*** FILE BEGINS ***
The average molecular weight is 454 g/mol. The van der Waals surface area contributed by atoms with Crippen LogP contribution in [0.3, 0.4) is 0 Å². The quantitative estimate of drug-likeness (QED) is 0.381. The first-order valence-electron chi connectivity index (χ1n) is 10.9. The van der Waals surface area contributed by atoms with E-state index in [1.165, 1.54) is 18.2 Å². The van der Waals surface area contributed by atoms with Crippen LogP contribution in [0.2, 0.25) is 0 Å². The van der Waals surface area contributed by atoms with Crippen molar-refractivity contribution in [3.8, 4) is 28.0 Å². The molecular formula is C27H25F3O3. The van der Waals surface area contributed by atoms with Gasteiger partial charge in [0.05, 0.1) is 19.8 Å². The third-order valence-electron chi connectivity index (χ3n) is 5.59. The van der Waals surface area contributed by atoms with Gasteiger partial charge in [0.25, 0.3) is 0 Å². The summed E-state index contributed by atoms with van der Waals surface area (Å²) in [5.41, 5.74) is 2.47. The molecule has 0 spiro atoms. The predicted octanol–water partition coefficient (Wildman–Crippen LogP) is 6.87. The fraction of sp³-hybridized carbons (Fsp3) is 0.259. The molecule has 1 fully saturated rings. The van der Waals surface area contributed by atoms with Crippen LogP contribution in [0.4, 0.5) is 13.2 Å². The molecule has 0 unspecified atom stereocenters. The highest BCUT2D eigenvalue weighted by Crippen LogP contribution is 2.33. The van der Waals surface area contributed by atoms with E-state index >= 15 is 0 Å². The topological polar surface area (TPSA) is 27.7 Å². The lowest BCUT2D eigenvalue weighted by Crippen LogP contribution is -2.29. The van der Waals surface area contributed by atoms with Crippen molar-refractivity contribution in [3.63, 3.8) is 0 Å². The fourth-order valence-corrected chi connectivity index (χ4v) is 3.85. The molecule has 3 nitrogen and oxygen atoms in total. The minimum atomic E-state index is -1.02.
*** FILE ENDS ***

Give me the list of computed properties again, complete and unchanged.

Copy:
The average molecular weight is 454 g/mol. The van der Waals surface area contributed by atoms with Crippen LogP contribution in [0.3, 0.4) is 0 Å². The quantitative estimate of drug-likeness (QED) is 0.381. The first-order valence-electron chi connectivity index (χ1n) is 10.9. The van der Waals surface area contributed by atoms with E-state index in [1.165, 1.54) is 18.2 Å². The van der Waals surface area contributed by atoms with Crippen LogP contribution in [0.2, 0.25) is 0 Å². The van der Waals surface area contributed by atoms with Crippen molar-refractivity contribution in [3.8, 4) is 28.0 Å². The molecular formula is C27H25F3O3. The van der Waals surface area contributed by atoms with Gasteiger partial charge in [0.05, 0.1) is 19.8 Å². The third-order valence-electron chi connectivity index (χ3n) is 5.59. The van der Waals surface area contributed by atoms with Gasteiger partial charge in [0.25, 0.3) is 0 Å². The summed E-state index contributed by atoms with van der Waals surface area (Å²) in [5.41, 5.74) is 2.47. The molecule has 0 spiro atoms. The predicted octanol–water partition coefficient (Wildman–Crippen LogP) is 6.87. The fraction of sp³-hybridized carbons (Fsp3) is 0.259. The molecule has 1 fully saturated rings. The van der Waals surface area contributed by atoms with Crippen LogP contribution in [0.4, 0.5) is 13.2 Å². The molecule has 0 unspecified atom stereocenters. The highest BCUT2D eigenvalue weighted by Crippen LogP contribution is 2.33. The van der Waals surface area contributed by atoms with E-state index >= 15 is 0 Å². The topological polar surface area (TPSA) is 27.7 Å². The lowest BCUT2D eigenvalue weighted by Crippen LogP contribution is -2.29. The van der Waals surface area contributed by atoms with Crippen molar-refractivity contribution in [3.63, 3.8) is 0 Å². The fourth-order valence-corrected chi connectivity index (χ4v) is 3.85. The molecule has 3 nitrogen and oxygen atoms in total. The minimum atomic E-state index is -1.02.